With time and the incorporation of different technologies, wireless sensor networks have advanced. Undoubtedly, it has become one of the crucial technologies in the 21st century. Along with data acquisition and processing, measuring amplifiers, and associated software, wireless sensors are now being used for monitoring the health of a range of engineered structures, such as dams, wind turbines, buildings, oil & gas pipes and rigs, aero engines, bridges, and tunnels. The sensors can be integrated with microelectromechanical systems and other embedded systems for better results.
Moreover, due to the decreasing cost of sensors, which further reduce the expenses associated with wired structural health monitoring systems, the usage of the wireless technology is rising rapidly. This is because such a system doesn’t require the installation and maintenances of cables. In addition, wireless systems offer more flexibility as they help in the integration of the sensors into an automated network. Moreover, the replacement of the hardware and updating of the solution become easier, which decreases the system overhaul time.
Among the different sectors, civil infrastructure is set to have the greatest impact on the structural health monitoring market in the coming years. According to market research company P&S Intelligence, this will be due to the rapid development of infrastructure, such as dams, bridges, tunnels, and airports. It is not just the growing number of civil infrastructure projects but also the existing structures’ renovation that is raising the demand for structural health monitoring systems.
This especially becomes important in the case of buildings dating from before the 19th century, many of which are popular tourist attractions and World Heritage Sites. For instance, the Archaeological Survey of India regularly renovates 15th and 16th-century monuments, wherein structural health monitoring plays a crucial role. Similarly, the practice is being widely followed during the renovation and rebuilding of the Notre Dame de Paris cathedral, which was gutted by a fire in 2019.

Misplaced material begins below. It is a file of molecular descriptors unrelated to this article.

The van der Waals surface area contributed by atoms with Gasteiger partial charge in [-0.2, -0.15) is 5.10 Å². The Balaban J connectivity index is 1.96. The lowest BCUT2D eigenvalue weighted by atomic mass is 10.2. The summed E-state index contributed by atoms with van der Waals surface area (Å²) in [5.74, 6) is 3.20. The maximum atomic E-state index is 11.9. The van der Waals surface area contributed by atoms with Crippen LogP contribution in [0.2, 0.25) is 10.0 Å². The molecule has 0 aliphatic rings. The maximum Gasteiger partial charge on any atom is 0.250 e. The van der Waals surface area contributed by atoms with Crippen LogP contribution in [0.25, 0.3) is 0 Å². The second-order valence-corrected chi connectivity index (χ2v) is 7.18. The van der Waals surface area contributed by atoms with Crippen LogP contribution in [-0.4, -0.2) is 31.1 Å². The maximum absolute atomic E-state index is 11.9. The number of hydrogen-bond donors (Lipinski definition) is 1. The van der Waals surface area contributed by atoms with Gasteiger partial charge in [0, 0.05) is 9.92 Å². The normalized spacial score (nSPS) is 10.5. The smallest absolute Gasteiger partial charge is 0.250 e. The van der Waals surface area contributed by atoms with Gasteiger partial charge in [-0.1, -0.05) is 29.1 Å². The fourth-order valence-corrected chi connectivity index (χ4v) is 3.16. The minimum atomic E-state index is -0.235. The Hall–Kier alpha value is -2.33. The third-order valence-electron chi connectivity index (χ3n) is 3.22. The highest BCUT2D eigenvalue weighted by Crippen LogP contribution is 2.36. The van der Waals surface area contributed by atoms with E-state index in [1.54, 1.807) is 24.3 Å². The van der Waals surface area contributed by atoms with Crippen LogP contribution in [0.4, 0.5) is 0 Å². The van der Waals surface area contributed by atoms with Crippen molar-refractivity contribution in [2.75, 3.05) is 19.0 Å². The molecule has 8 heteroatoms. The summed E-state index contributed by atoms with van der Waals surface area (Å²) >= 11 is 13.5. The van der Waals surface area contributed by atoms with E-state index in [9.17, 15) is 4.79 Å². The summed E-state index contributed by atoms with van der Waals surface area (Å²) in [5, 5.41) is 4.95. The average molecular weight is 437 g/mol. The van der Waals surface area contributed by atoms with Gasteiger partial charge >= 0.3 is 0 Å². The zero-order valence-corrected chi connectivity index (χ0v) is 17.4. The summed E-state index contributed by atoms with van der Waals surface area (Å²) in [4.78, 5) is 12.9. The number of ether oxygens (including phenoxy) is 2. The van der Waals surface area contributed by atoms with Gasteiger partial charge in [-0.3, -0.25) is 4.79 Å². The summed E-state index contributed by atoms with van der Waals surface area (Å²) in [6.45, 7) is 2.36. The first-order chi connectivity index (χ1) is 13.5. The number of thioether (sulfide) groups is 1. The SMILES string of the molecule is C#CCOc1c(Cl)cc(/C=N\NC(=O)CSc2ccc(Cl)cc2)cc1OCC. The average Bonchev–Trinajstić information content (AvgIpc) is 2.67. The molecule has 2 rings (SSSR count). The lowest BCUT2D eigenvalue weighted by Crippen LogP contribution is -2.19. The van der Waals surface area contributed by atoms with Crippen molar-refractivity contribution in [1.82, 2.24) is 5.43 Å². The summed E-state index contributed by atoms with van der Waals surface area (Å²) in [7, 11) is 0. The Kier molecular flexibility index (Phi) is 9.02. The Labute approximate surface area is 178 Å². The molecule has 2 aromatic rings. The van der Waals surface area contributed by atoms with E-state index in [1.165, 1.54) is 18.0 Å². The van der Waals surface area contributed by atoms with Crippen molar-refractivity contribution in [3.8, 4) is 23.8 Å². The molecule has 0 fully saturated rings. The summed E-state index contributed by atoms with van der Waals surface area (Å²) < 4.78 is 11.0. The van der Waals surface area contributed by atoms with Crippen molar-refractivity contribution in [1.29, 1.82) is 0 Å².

In the coming years, it is expected that Asia-Pacific (APAC) will register the highest demand for structural health monitoring solutions, due to the increasing investments in infrastructure in countries such as Japan, India, and China. For instance, the Indian Railways is building high bridges in Kashmir and the Northeast, across rivers and connecting distant mountains, which will require constant monitoring of their structure over time. In addition, countries such as the Philippines and Indonesia are prone to earthquakes, which makes structural health monitoring a necessity.
The North American region is also predicted to contribute to the advance of the structural health monitoring market in the years to come. It will be due to the aging infrastructure in the U.S., which includes a large number of concrete structures. Moreover, the technology in the country is advanced, thereby allowing for the successful deployment of related technologies. Similarly, the demand for associated hardware, software, and services will rise in the LATAM region, which is also witnessing a rapid expansion in its infrastructure.
Therefore, the growing investment in infrastructure will propel the need for effective structural health monitoring.